Neck choices

Like the body, I hoped to buy a basic neck with the fret slots cut and appropriately finished. But there are a lot of choices which need to be made. A neck is the most intricate part of a guitar and the detailed work needs to be done by experts, which I am not, unless the title of expert can be conferred on someone for eating lots of Doritos. Anyway, apart from color and finish which are basically subjective choices, the main choices I made which seem worth discussing are neck shape and fretboard radius.

Most modern Fender guitars come with a 9 1/2″ radius fretboard, though other dimensions are occasionally available. This means if you were to look at the fretboard in a cross-sectional view, the top surface of the fretboard will look curved and if you were to continue this curve, it would describe a circle with a radius of 9.5 inches. You could think of the whole neck as being the edge cut from a cylinder of wood 19 inches in diameter. Here is a diagram (from Fender) to help explain. This is a neck cross section.

fingerboard-radius

Here is my Clapton Stratocaster neck, a 9.5 inch radius neck.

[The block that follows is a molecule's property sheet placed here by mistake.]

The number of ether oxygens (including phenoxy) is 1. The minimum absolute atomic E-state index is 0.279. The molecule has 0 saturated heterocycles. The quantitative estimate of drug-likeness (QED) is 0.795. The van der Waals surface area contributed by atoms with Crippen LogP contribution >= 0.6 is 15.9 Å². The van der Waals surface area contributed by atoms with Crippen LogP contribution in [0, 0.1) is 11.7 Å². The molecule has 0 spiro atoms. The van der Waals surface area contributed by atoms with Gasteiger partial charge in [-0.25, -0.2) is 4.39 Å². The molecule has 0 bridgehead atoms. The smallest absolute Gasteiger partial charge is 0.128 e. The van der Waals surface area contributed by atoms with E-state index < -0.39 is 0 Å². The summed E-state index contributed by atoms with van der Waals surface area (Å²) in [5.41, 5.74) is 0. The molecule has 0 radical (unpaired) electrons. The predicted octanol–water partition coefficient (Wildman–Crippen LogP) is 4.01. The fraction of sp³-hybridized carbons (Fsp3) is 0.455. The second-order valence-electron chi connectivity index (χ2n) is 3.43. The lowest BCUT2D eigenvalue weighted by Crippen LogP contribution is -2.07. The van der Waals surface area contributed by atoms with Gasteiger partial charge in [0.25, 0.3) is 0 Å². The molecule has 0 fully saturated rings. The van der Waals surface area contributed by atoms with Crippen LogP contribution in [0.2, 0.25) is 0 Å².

IMG_2094

The standard stuff you hear people say is that smaller radius necks are better for chords, especially barre chords (obviously) and larger radius necks are better for bending. I have no idea if I could even tell one radius from another while playing so I thought I’d try something different with my neck and ordered a compound radius neck. This is a neck whose radius varies, being smaller at the top of the neck and larger at the bottom. Is this the best of both worlds? Or a horrible compromise? We’ll find out. In my case, I chose a 10″-16″ neck.

radius_profile2

Whereas I previously suggested thinking about a neck with a single radius as the outer slice of a cylinder of wood, the compound neck equivalent would be the outer slice of a cone, a conic section. Anyone remember their high school pre-calculus?

The other big choice I made was to go with a “soft V” neck. Unlike the radius, which refers to the fretboard side of the neck, “soft V” refers to the back of the neck. My Custom Shop Clapton Strat has a soft V neck and I really like it so I thought I would try and duplicate it. The term “soft V” doesn’t sound very technical to me so I imagine there is a lot of variation in what one can expect. So yes, this is a gamble. Here is a picture which attempts to distinguish a soft V from other neck shapes. Take the dimensions and pseudo-preciseness with a grain of salt – this is just for explanation.

neck-shapes

Apart from this, I chose a maple neck with a rosewood fretboard because I like the look. The neck will be finished with a satin finish, to keep it smooth and fast. Pics when I have ’em.

 

2 thoughts on “Neck choices

  1. They do however the telecaster and stratocaster necks have differently shaped heels. The Telecaster is squared and the Strat is curved. The string width and nut width do vary though. Also the number of frets on the neck varies too.

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